Mental health and substance use disorders are key public health issues and have received increased national attention in recent years. In light of the COVID-19 pandemic, a growing share of people report poor mental health and deaths due to drug overdose have reached record highs. Alongside these worsening issues, challenges with accessing mental health and substance use services have persisted. Poor mental health and barriers to care can vary geographically and by population characteristics. This page highlights relevant findings on the mental health landscape, including state-level data and analyses at the demographic level.

  • Your Selections:

Refine Results

date

Topics

Content Type

Tags

A Look at Suicide Rates Ahead of 988 Launch—A National Three-Digit Suicide Prevention Hotline

As the federal government prepares to launch the national three-digit number “988” for the mental health crisis hotline in July 2022, this analysis shows that suicide death rates increased by 12 percent in the decade from 2010 to 2020 — with death rates rising the fastest among people of color, younger individuals, and people who live in rural areas. Suicide death rates in 2020 were highest among American Indian and Alaska Native people, males, and people who live in rural areas

Health Center Patient Trends, Enrollment Activities, and Service Capacity: Recent Experience in Medicaid Expansion and Non-Expansion States

In thousands of medically underserved communities across the U.S., community health centers enroll low-income people in health coverage and provide care to millions of patients. Against the backdrop of significant health center expansion over several years and a full year of expanded health coverage under the Affordable Care Act (ACA), this brief examines change between 2013 and 2014 in the volume and health coverage profile of health center patients, and health center enrollment activities and service capacity, comparing states that implemented the ACA Medicaid expansion in 2014 and states that did not expand Medicaid in 2014. The study is based on data from the federal Uniform Data System and a 2014 national survey of health centers.

Medicaid Health Homes: A Profile of Newer Programs

Under the ACA, states have a new Medicaid option to establish “health homes” designed to improve care coordination and integration and reduce costs for beneficiaries with chronic conditions. Thus far, 15 states have implemented health home programs. Following on a 2012 brief profiling Medicaid health home programs in the first six states to adopt the option, this brief describes the health home programs in the nine states that have implemented them since that time, and highlights common themes across them as well as distinctions among them.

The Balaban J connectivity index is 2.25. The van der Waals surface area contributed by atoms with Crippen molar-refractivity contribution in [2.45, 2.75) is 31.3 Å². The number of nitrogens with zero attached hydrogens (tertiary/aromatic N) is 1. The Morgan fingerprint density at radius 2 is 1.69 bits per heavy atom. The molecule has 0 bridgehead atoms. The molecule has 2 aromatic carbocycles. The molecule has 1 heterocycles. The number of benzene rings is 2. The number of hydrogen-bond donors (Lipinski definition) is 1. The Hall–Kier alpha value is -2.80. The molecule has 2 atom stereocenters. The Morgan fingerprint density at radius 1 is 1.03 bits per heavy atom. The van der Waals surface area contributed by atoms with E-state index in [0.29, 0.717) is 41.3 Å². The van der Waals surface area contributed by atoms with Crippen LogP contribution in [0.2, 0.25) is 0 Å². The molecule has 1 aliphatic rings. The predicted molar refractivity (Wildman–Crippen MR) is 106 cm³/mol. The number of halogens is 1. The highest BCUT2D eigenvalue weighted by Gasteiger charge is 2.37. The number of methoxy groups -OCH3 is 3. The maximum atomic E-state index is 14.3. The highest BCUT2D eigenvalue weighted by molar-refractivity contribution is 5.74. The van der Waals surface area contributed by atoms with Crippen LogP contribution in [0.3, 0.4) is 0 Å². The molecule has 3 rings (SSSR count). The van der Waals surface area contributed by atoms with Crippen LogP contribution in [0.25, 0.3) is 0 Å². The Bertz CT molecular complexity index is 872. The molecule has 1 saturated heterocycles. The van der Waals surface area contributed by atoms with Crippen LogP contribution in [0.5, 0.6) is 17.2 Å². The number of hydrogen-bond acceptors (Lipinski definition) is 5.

Kaiser Health Tracking Poll: February 2013

The February Kaiser Health Tracking Poll focuses on some of the health policy implications of this winter’s national debate over gun violence, gun control and the adequacy of the nation’s response to the needs of those living with serious mental illness. The survey finds that one in five Americans have some connection to a victim of gun violence, a share that doubles to 42 percent among blacks.

Would States Eliminate Key Benefits if AHCA Waivers are Enacted?

This analysis offers a window into how insurers could respond if the Affordable Care Act’s essential health benefits requirement is rolled back, a change being considered by Congressional leaders and allowed through state waivers by the House-passed American Health Care Act as a potential way for lowering premiums.

KFF/Economist Survey: One in Five Americans Report Always or Often Feeling Lonely or Socially Isolated, Frequently With Physical, Mental, and Financial Consequences

One in five Americans (22%) say they always or often feel lonely or socially isolated, frequently with serious consequences, finds a new Kaiser Family Foundation/Economist three-country survey examining loneliness and social isolation. Americans who feel lonely or socially isolated often report negative impacts on their mental (58%) and physical (55%) health, their…

One Year After the Storm: Texas Gulf Coast Residents’ Views and Experiences with Hurricane Harvey Recovery

The Kaiser Family Foundation/Episcopal Health Foundation Harvey Anniversary Survey examines the views, experiences, and long-term recovery needs of vulnerable Gulf Coast Texans who were affected by Hurricane Harvey. This survey – a follow-up to a survey conducted by the partners 3 months after the storm – measures residents’ challenges with housing, financial assistance, health care, and mental health, as well as views on priorities and preparedness moving forward. It finds many challenges are especially salient for affected residents who are Black, Hispanic, or have lower incomes, as well as those who experienced major home damage or remain displaced from their homes.

Public Health in Puerto Rico after Hurricane Maria

This issue brief provides a snapshot of key public health challenges in Puerto Rico after Hurricane Maria. It discusses topics such as mortality, food, water, sanitation, health care infrastructure, and mental health on the island in the wake of the storm.

The Henry J. Kaiser Family Foundation Headquarters: 185 Berry St., Suite 2000, San Francisco, CA 94107 | Phone 650-854-9400
Washington Offices and Barbara Jordan Conference Center: 1330 G Street, NW, Washington, DC 20005 | Phone 202-347-5270

www.kff.org | Email Alerts: kff.org/email | facebook.com/KaiserFamilyFoundation | twitter.com/kff

Filling the need for trusted information on national health issues, the Kaiser Family Foundation is a nonprofit organization based in San Francisco, California.